Dangerously low water levels in the Western US's dams and reservoirs are forcing the federal government to make a tough decision.
We all know of the crazy amount of snow and rain California has received this year, and it is a relief considering the length of our dry spell. Unfortunately, this does not put the western US in the clear as far as our 23-year drought goes. Dams and reservoirs are still at critically low levels, regardless of the intense weather we have endured, but the federal government has a plan to slow down the extreme water deficiency.
Earlier this month, the federal government presented two options to prevent the Colorado River’s reservoirs from becoming alarmingly low. Either way, water cuts are the solution, but the decision comes down to where these cuts will be made. Should the water-rights priority system be used and just make cuts along the Southwest, or do they reduce the amount of water usage across the board?
Regardless of how the decision goes, California is in jeopardy. Along with Arizona and Nevada, we receive the largest portion of water from the Colorado River, and if an across-the-board cut is chosen, our state will take the hardest hit, particularly in agricultural regions. However, these cuts are necessary to prevent water levels from becoming so low that dams in the region are unable to produce power.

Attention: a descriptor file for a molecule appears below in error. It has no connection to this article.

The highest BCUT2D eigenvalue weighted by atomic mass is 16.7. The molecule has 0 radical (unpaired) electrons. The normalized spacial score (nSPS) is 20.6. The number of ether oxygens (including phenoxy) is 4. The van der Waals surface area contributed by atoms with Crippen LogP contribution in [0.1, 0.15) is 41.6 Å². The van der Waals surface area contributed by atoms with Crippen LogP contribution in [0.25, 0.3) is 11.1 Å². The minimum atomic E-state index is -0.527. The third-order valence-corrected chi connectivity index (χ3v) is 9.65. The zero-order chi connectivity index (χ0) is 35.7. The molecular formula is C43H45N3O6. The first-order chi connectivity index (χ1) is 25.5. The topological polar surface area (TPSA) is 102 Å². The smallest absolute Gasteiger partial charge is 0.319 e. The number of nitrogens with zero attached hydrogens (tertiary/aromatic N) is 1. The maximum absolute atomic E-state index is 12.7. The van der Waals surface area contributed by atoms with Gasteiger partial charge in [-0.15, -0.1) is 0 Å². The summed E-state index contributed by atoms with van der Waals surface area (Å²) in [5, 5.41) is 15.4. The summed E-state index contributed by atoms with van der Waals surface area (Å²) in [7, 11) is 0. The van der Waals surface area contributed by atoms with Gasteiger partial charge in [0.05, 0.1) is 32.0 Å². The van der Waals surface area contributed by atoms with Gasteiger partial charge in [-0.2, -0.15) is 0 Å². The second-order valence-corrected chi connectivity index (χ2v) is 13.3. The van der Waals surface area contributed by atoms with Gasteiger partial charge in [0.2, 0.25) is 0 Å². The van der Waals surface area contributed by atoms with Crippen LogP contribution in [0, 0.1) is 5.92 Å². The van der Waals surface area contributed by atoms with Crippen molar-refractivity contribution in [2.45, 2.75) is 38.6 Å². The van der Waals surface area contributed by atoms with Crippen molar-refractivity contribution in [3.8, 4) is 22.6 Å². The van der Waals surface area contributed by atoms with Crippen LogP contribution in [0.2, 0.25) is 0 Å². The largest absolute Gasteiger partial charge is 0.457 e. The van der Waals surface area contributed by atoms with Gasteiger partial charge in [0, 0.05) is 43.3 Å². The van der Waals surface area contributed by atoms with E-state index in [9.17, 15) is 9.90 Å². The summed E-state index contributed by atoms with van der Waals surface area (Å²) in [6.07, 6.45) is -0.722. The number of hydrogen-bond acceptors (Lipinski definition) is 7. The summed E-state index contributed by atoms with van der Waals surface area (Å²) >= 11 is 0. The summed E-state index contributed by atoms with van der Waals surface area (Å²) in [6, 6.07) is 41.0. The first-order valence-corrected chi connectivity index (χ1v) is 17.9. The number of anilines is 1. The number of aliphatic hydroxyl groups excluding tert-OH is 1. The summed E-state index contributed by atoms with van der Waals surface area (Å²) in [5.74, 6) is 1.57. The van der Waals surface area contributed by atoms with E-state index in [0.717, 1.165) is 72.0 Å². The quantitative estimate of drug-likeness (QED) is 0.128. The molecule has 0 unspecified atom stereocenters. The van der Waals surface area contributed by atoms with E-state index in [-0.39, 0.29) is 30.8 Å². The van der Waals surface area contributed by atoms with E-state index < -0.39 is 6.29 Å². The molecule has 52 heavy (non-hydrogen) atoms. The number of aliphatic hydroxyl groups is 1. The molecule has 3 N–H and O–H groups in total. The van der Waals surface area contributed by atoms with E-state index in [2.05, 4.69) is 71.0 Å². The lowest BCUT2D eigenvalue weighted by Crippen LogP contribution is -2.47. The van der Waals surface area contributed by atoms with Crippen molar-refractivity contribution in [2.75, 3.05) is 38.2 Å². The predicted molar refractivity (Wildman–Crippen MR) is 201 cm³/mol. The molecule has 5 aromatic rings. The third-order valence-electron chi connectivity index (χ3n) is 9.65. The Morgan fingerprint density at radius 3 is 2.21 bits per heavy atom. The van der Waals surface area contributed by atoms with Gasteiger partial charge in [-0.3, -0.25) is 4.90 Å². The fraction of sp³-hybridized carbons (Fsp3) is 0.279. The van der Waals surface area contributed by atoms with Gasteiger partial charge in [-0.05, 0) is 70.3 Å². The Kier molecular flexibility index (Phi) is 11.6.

As of right now, nothing is set in stone. The government plans to keep the discussion going and make a final decision later this summer. Who knows, maybe there will be a solution in between the two being proposed. Whatever the outcome, it will depend on the projected water levels of the upcoming years.
Check out the full story, written by Ian James at the Los Angeles Times!
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